A school year is drawing to a close and Sequim High School math teacher Larry Hill has a room half-full with students scrambling to finish test retakes.
“That’s pretty typical. I’ll have 10 or 15 kids in here three nights per week,” Hill says. “That hour after school is pretty important.”
Hill is a numbers man, so it doesn’t take a long time for him to do the math: 36 years as an assistant or head basketball coach, nearly 10 league titles, eight state tourney appearances, all at Sequim High School.
While his nomination to the Washington Interscholastic Basketball Coaches Association’s Hall of Fame isn’t a total shock — “It’s more for longevity,” Hill says — it did put the SHS hoops fixture on the proverbial spot.
“I was a little embarrassed,” Hill says, a half-smile, half-grimace. “I just don’t see myself in the same area code as those guys.”
Hill joins five other assistant coaches and three head coaches at the WIBCA’s induction ceremony at the Tacoma Elks Club on July 24 (for details or to RSVP, call Dave Dickson at 360-201-5218 or e-mail to: firstname.lastname@example.org).
Other assistant inductees include Tim Gilmore (Centralia), Larry Mollerstuen (Centralia), Mike Reid (North Thurston), Howard Thoemke (Joyce, Central Kitsap, North Kitsap, Olympic, North Mason) and Bob Petrosik (Stanwood, Pe Ell). Head coach inductees are Dennis Bower (Onalaska, WF West and Northport), Bill Hawk (Muckleshoot, Enumclaw, White River, Battle Ground) and Bill Ward (Yelm, Tumwater).
Hill has taught all 36 years in the Sequim School District — eight at the middle school and the rest at SHS — and began coaching with an assistant position under head coach Rick Kaps in 1977.
A bit of coaching advice Kaps had for his assistant stuck with the 58-year-old Hill to this day: “Coaching is 10 percent what you know and 90 percent getting along with kids.”
Hill got to see the importance of that statement as he worked with Kaps in the Sequim Gym Rats youth program for a dozen years, ran it himself for another decade and has operated the Sequim Youth Basketball program since 2004.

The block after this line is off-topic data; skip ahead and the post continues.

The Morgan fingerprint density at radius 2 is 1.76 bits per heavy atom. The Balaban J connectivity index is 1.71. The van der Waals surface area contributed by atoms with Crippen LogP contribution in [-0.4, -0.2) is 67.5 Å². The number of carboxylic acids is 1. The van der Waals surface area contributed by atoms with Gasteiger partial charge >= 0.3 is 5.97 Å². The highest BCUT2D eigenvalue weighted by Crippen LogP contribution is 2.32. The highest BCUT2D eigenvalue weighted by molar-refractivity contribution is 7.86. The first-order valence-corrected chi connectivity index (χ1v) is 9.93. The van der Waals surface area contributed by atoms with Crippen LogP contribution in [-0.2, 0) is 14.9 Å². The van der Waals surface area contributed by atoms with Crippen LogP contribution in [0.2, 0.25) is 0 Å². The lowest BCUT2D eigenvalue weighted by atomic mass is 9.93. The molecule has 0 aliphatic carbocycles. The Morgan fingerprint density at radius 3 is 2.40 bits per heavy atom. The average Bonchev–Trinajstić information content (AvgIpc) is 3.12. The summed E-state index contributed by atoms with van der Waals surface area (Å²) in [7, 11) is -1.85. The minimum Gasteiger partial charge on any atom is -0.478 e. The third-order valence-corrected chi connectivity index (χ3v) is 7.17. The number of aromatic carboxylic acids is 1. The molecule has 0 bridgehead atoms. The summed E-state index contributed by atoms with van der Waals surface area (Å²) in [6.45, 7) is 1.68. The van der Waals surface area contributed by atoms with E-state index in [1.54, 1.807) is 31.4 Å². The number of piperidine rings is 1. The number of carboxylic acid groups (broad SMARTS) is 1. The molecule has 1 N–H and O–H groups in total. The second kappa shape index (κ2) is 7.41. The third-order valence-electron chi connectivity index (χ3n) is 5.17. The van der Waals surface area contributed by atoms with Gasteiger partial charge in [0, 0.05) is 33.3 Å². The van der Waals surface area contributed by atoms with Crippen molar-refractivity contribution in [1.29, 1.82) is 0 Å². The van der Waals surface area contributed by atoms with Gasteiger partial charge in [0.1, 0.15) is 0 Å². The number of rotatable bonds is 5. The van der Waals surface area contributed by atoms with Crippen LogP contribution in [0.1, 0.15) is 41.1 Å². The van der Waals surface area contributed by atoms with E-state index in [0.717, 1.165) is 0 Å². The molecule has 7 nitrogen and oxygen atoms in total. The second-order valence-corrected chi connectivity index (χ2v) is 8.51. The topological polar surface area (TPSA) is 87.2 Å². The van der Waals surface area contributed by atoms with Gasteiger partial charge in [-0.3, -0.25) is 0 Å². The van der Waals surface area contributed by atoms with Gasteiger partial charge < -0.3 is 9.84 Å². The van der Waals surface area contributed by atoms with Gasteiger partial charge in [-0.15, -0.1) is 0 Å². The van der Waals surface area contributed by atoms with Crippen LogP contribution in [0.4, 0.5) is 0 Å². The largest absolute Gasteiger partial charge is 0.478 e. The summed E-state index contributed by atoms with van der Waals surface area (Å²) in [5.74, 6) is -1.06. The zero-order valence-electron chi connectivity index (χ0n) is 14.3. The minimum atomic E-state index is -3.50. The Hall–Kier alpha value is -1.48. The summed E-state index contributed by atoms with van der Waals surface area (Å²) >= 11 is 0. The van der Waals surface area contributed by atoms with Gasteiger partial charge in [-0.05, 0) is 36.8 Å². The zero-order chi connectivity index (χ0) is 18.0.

Apparently, that work and dedication has made an impact. Hill says he’s heard from several players since his nomination was announced.
“It never really dawned on me all the connections you make with young men,” Hill says.
Art Green, who played for Hill in his senior season in 1991 and wound up working beside Hill for several seasons as an assistant, wrote a letter of recommendation to the Hall of Fame committee.
“If you were to ask me what I think is the most important aspect of coaching, I would not say the Xs and Os,” Green wrote in his recommendation letter.
“It’s about helping young boys become men and be a productive citizen for our society. Coach Hill did exactly this and helped me understand myself, set personal goals, and supported me well beyond my few years of playing for him.”
Hill grew up on a hay-wheat farm in Goldendale and played prep basketball for Kaps.
After earning degrees at Washington State University, Hill joined Kaps in Sequim where for 12 years (1977-1978 to 1988-1989) the two took a successful Wolves program and made it even better. In that span, Sequim won five Olympic League titles and played in the state tourney four times. That run included a 20-0 regular season, No. 1 state ranking and second-place finish at state in 1987-1988.
Kaps retired in 1989 and Hill took over, earning six West Central District tourney appearances in his first seven seasons before being let go following the 1999-2000 season, after a string of five losing seasons.
“It (being a head coach) was hard on my family,” Hill recalls. “October through March, they didn’t know who I was.”
Hill stayed on to help new coach Brian Roper take the Wolves to the state tourney and earn an eighth-place finish in Roper’s second season (2000-2001). In Roper’s six seasons, the Wolves went 81-41. It was Roper who suggested Hill for the WIBCA Hall of Fame bid.
Hill took over after SHS head coach Matt Thacker resigned partway through the 2006-2007 campaign and led the Wolves to a state 2A tourney appearance. “The way it worked out, I felt really good about the way it ended,” Hill says.
There was conversation, Hill says, about keeping him on as a head coach after that. But he didn’t want to be in charge with his son, Evan, joining the squad.
“I’m sure I would have stepped on toes. I didn’t want it to come back to him,” Hill says.
Back in his assistant role, Hill has helped current coach Greg Glasser to 81 victories, five district tourney berths and two state berths, including sixth place in 2012-2013. “I’ve had really great people to work with (and) I’ve been a part of really great coaching staffs,” Hill says.
Still, it mildly surprised Hill when someone called Sequim a “power” in the Olympic League.
“I never thought of it that way,” he says. “Our teams were always competitive (and) I think we’ve had a good reputation.”
The key to Sequim’s basketball success, he says, is establishing that youth program. Currently, Sequim Youth Basketball boasts between 200 and 220 players, plus another half-dozen tournament teams in the upper age levels.
Perhaps that’s what helped Hill be a part of more than 450 Sequim High victories in the past three-plus decades.
“Watching him through the years in the youth program … he was there beyond coaching,” Green says. “He’s a positive coach. He believes in the players and lets them play. He trusts them.
“And,” Green adds, “he’s still going.”